2000 Indiana Report of Infectious Diseases

Hepatitis C

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Rates presented are per 100,000 population and are based on the U.S. 2000 Census.

Cases=0

In 2000, no cases identified in Indiana met the case definition of acute hepatitis C. In 2000, the following changes were made to national surveillance case definition: 

  • serum transferase levels must now be 7 times the upper limit of normal 
  • positive hepatitis C antibody tests must be verified by a more specific assay. 

An acute case of hepatitis C must now meet the following criteria: 

  • discrete onset of illness, 
  • jaundice or serum aminotransferase levels greater than 7 times the upper limit, 
  • serological tests negative for hepatitis A and hepatitis B, 
  • antibody to hepatitis C virus verified by an additional more specific assay.

In the U.S., in 2000, the reported acute hepatitis C incidence rate was approximately 1.2 per 100,000 population. Reporting of acute hepatitis C is unreliable for monitoring incidence of acute infection, because no serologic marker is available to diagnose acute hepatitis C, and persons testing positive for antibody to hepatitis C may be reported as having acute hepatitis C without the necessary clinical information to confirm acute disease. In addition, approximately 80% of persons newly infected have no signs or symptoms of infection and are not diagnosed. It is estimated that the number of new infections per year has declined from an average of 240,000 in the 1980s to about 40,000 in 1998. Most new infections are associated with illegal injection drug use.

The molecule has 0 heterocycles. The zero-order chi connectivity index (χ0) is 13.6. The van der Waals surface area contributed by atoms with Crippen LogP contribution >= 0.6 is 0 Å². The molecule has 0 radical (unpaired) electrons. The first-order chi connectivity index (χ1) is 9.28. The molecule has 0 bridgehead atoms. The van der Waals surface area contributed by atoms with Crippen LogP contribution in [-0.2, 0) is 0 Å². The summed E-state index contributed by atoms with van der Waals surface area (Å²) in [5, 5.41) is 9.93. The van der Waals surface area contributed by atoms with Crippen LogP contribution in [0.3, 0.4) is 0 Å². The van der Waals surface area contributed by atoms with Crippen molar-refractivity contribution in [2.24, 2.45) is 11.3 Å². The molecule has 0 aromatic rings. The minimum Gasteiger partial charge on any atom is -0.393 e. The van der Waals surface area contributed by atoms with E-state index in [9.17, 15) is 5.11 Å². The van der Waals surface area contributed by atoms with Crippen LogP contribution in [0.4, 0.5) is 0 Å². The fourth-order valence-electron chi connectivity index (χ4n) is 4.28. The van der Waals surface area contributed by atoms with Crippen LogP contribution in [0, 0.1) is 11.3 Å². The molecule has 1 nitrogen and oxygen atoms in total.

Reporting requirements for hepatitis C in Indiana changed in October 2000. In addition to physicians and hospitals who are still required to report acute cases of hepatitis C, laboratories now must report positive antibody to hepatitis C (anti-HCV) by Enzyme Immunoassay (EIA), Recombinant Immunoblot Assay (RIBA), and RNA tests. Until October 2000, laboratory surveillance of positive tests was voluntary. There were 4,936 newly identified persons reported as testing positive for at least one of the reportable tests. Of these, 2,790 (57%) reported positive results from the EIA test, but specific confirmatory testing was not reported. Of these reports, 58% were for males, 32% were for females, and 10% did not identify sex. Age was unknown for 88% of the identified persons. The case rates were highest for persons ages 40-49 (197/100,000 population) followed by those ages 30-39 (101). 

It is estimated that 3.9 million Americans have been infected with the hepatitis C virus, and 2.7 million of these individuals are chronically infected. Chronically infected persons are at increased risk for death from liver disease.